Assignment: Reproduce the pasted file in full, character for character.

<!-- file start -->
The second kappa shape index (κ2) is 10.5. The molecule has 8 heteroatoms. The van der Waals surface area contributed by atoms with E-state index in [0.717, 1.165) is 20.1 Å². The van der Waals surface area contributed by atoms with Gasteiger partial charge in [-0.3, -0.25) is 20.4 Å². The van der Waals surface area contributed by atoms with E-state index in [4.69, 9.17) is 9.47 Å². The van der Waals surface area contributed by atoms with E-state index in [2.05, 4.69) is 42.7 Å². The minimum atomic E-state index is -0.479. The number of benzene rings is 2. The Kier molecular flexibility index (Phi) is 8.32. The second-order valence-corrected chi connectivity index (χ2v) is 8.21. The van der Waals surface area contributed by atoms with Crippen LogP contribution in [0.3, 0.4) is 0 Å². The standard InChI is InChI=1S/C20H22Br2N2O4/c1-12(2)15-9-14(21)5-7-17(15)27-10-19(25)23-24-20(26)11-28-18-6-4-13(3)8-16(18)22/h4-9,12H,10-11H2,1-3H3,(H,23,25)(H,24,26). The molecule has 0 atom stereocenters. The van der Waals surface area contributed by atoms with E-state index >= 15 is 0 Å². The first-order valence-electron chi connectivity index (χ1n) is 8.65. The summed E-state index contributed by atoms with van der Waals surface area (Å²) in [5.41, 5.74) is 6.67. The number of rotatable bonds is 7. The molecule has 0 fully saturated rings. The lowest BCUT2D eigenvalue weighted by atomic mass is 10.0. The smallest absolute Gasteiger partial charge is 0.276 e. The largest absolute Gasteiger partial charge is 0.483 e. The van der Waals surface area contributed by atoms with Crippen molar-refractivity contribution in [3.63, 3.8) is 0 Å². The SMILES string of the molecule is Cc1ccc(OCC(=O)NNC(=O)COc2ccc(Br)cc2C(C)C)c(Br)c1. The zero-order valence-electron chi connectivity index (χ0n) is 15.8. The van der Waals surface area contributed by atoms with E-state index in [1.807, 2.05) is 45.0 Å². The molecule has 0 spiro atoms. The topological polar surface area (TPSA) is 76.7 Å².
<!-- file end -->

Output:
The second kappa shape index (κ2) is 10.5. The molecule has 8 heteroatoms. The van der Waals surface area contributed by atoms with E-state index in [0.717, 1.165) is 20.1 Å². The van der Waals surface area contributed by atoms with Gasteiger partial charge in [-0.3, -0.25) is 20.4 Å². The van der Waals surface area contributed by atoms with E-state index in [4.69, 9.17) is 9.47 Å². The van der Waals surface area contributed by atoms with E-state index in [2.05, 4.69) is 42.7 Å². The minimum atomic E-state index is -0.479. The number of benzene rings is 2. The Kier molecular flexibility index (Phi) is 8.32. The second-order valence-corrected chi connectivity index (χ2v) is 8.21. The van der Waals surface area contributed by atoms with Crippen LogP contribution in [0.3, 0.4) is 0 Å². The standard InChI is InChI=1S/C20H22Br2N2O4/c1-12(2)15-9-14(21)5-7-17(15)27-10-19(25)23-24-20(26)11-28-18-6-4-13(3)8-16(18)22/h4-9,12H,10-11H2,1-3H3,(H,23,25)(H,24,26). The molecule has 0 atom stereocenters. The van der Waals surface area contributed by atoms with E-state index >= 15 is 0 Å². The first-order valence-electron chi connectivity index (χ1n) is 8.65. The summed E-state index contributed by atoms with van der Waals surface area (Å²) in [5.41, 5.74) is 6.67. The number of rotatable bonds is 7. The molecule has 0 fully saturated rings. The lowest BCUT2D eigenvalue weighted by atomic mass is 10.0. The smallest absolute Gasteiger partial charge is 0.276 e. The largest absolute Gasteiger partial charge is 0.483 e. The van der Waals surface area contributed by atoms with Crippen molar-refractivity contribution in [3.63, 3.8) is 0 Å². The SMILES string of the molecule is Cc1ccc(OCC(=O)NNC(=O)COc2ccc(Br)cc2C(C)C)c(Br)c1. The zero-order valence-electron chi connectivity index (χ0n) is 15.8. The van der Waals surface area contributed by atoms with E-state index in [1.807, 2.05) is 45.0 Å². The molecule has 0 spiro atoms. The topological polar surface area (TPSA) is 76.7 Å².